We cannot define who we are by who we exclude.

The Wizard of Oz. The Grapes of Wrath. The Gunslinger. The Fellowship of the Ring. Pilgrim’s Progress. On the Road. Red Barchetta.

In my years as a high school English teacher, I discovered a book that helped target the literary components of the story. How to Read Literature Like a Professor by Thomas Foster says, “The real reason for a quest never involves the stated reason….The real reason for a quest is always self-knowledge.”

The stories I mentioned, and the one song by the greatest band of all time Rush, have the characters on a journey. A quest. Perhaps they travel in a dream or for better opportunities or to run away from something. Whatever the impetus for the journey, these characters perhaps received more than they bargained for. And, like all brilliant literature, we are always the un-named character of the story.

Our gospel passage this morning, the beloved parable of The Good Samaritan, involves a journey. In truth, it involves two separate journeys. Jesus, as we were told in last week’s gospel, was traveling to Jerusalem. His was a journey with a definitive purpose — his face was set towards the destination. When we re-enter the story this morning, Jesus encounters a man who needs clarification on a particular question: Who is my neighbor?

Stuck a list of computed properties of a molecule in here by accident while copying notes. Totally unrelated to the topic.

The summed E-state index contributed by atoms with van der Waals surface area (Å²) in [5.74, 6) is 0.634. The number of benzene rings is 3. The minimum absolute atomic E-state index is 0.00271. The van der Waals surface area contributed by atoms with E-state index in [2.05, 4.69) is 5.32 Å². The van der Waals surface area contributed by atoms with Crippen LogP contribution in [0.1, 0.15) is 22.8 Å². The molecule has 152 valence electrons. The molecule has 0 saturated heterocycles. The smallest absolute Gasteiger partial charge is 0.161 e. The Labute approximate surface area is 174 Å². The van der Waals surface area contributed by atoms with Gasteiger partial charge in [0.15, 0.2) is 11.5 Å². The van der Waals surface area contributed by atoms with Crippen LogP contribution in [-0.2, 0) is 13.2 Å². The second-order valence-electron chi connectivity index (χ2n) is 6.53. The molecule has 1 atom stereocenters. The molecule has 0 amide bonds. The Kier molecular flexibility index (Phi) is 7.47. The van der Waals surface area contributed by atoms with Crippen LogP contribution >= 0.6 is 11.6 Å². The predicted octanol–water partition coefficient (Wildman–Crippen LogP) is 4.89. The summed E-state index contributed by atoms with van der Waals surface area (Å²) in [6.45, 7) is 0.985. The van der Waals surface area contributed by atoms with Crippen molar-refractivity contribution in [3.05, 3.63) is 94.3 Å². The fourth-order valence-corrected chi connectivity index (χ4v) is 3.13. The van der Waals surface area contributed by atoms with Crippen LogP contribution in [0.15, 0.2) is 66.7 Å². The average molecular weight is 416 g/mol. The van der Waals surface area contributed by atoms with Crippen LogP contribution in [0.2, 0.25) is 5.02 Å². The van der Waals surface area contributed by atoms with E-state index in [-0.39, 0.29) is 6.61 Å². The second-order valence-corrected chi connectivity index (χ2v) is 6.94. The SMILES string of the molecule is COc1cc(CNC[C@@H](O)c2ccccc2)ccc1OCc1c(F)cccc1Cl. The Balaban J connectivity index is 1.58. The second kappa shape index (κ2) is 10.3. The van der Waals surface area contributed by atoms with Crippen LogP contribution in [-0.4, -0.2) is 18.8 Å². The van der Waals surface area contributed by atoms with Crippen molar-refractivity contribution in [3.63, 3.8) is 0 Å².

I remember when I was younger, maybe about 9 years old, watching news unfold around that time. At least I believe I was about 9 because we still had the red shag carpet and black Naugahyde furniture. You know, the fabric that in our 100+ degree temps here in the South, you really needed to be careful shifting or getting up because it would rip at the skin on the backs of your legs! I remember watching news reports break through on the television talking about an illness that had never been seen before. An illness that caused many different complications, one of them including blister-like lesions on the skin. An illness that seemed to be in more of the male population than the female. An illness that occurred in men within the homosexual community. And I remember hearing conversations and being told as the news reports gained momentum regarding the fear of this deadly disease, the ways it could be transmitted. But most importantly I remember one main unifying thread of all conversations, one phrase that came from family, from the schools, from the pulpit: AIDS was the curse from God for a deviant and sinful lifestyle. And, I grew up believing what I was told. I grew up believing and speaking that HIV and AIDS was a curse from God, that the reason this disgusting disease was “created” was for punishment.

You see, the reason for a quest is always self-knowledge.” And now I am so ashamed of my beliefs and words and actions. I am so sorry. I understand that those precious souls are my neighbor. I see now, and I feel now. I am aware now of what I could not know before. My heart has been transformed, and as a result my beliefs and words and actions are different as well.

Our gospel this morning calls us to look within, to question who we are in the story: the lawyer asking the question? the robbers who beat up the man? the priest who couldn’t be bothered to help? the Levite who didn’t dare defile himself with what looked like a dead man? the Samaritan man who offered his time, his money, and his efforts? the actual wounded man lying bloodied and broken in the gutter?